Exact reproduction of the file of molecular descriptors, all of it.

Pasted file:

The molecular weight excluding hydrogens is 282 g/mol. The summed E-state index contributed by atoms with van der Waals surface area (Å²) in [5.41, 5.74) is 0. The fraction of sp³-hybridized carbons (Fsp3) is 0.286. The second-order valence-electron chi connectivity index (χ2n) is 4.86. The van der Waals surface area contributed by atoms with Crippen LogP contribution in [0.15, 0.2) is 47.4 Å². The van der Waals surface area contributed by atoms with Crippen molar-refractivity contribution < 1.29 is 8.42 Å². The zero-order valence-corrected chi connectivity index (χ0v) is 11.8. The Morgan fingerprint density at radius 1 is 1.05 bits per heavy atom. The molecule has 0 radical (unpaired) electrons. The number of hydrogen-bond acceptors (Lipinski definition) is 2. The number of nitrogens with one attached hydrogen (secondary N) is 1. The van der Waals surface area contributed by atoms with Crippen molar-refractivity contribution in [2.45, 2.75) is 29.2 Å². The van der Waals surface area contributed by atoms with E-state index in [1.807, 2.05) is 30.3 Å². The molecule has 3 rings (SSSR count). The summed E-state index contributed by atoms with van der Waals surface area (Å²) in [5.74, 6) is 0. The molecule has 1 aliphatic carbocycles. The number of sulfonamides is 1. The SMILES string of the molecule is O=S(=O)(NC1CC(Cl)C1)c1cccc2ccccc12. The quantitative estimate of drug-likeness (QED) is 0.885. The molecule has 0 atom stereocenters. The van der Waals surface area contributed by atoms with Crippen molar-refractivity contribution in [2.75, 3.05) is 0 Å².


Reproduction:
The molecular weight excluding hydrogens is 282 g/mol. The summed E-state index contributed by atoms with van der Waals surface area (Å²) in [5.41, 5.74) is 0. The fraction of sp³-hybridized carbons (Fsp3) is 0.286. The second-order valence-electron chi connectivity index (χ2n) is 4.86. The van der Waals surface area contributed by atoms with Crippen LogP contribution in [0.15, 0.2) is 47.4 Å². The van der Waals surface area contributed by atoms with Crippen molar-refractivity contribution < 1.29 is 8.42 Å². The zero-order valence-corrected chi connectivity index (χ0v) is 11.8. The Morgan fingerprint density at radius 1 is 1.05 bits per heavy atom. The molecule has 0 radical (unpaired) electrons. The number of hydrogen-bond acceptors (Lipinski definition) is 2. The number of nitrogens with one attached hydrogen (secondary N) is 1. The van der Waals surface area contributed by atoms with Crippen molar-refractivity contribution in [2.45, 2.75) is 29.2 Å². The van der Waals surface area contributed by atoms with E-state index in [1.807, 2.05) is 30.3 Å². The molecule has 3 rings (SSSR count). The summed E-state index contributed by atoms with van der Waals surface area (Å²) in [5.74, 6) is 0. The molecule has 1 aliphatic carbocycles. The number of sulfonamides is 1. The SMILES string of the molecule is O=S(=O)(NC1CC(Cl)C1)c1cccc2ccccc12. The quantitative estimate of drug-likeness (QED) is 0.885. The molecule has 0 atom stereocenters. The van der Waals surface area contributed by atoms with Crippen molar-refractivity contribution in [2.75, 3.05) is 0 Å².